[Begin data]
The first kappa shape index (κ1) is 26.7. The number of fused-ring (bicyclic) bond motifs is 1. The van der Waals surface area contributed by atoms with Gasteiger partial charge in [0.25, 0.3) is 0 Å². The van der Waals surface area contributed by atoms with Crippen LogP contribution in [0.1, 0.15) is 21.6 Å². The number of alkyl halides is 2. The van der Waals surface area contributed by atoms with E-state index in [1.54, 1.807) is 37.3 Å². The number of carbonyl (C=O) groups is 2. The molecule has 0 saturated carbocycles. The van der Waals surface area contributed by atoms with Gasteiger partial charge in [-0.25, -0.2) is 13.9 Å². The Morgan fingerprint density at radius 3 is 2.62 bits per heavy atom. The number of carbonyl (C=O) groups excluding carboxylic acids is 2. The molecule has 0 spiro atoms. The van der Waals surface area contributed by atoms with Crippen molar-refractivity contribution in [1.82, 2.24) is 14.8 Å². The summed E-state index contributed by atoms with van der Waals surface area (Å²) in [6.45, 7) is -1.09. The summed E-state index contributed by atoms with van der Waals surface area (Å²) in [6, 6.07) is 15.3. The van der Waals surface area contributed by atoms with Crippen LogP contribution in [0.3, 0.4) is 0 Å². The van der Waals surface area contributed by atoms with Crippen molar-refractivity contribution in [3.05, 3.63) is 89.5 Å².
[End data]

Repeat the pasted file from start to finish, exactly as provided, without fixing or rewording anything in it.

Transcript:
The first kappa shape index (κ1) is 26.7. The number of fused-ring (bicyclic) bond motifs is 1. The van der Waals surface area contributed by atoms with Gasteiger partial charge in [0.25, 0.3) is 0 Å². The van der Waals surface area contributed by atoms with Crippen LogP contribution in [0.1, 0.15) is 21.6 Å². The number of alkyl halides is 2. The van der Waals surface area contributed by atoms with E-state index in [1.54, 1.807) is 37.3 Å². The number of carbonyl (C=O) groups is 2. The molecule has 0 saturated carbocycles. The van der Waals surface area contributed by atoms with Gasteiger partial charge in [-0.25, -0.2) is 13.9 Å². The Morgan fingerprint density at radius 3 is 2.62 bits per heavy atom. The number of carbonyl (C=O) groups excluding carboxylic acids is 2. The molecule has 0 spiro atoms. The van der Waals surface area contributed by atoms with Crippen molar-refractivity contribution in [1.82, 2.24) is 14.8 Å². The summed E-state index contributed by atoms with van der Waals surface area (Å²) in [6.45, 7) is -1.09. The summed E-state index contributed by atoms with van der Waals surface area (Å²) in [6, 6.07) is 15.3. The van der Waals surface area contributed by atoms with Crippen LogP contribution in [0.3, 0.4) is 0 Å². The van der Waals surface area contributed by atoms with Crippen molar-refractivity contribution in [3.05, 3.63) is 89.5 Å².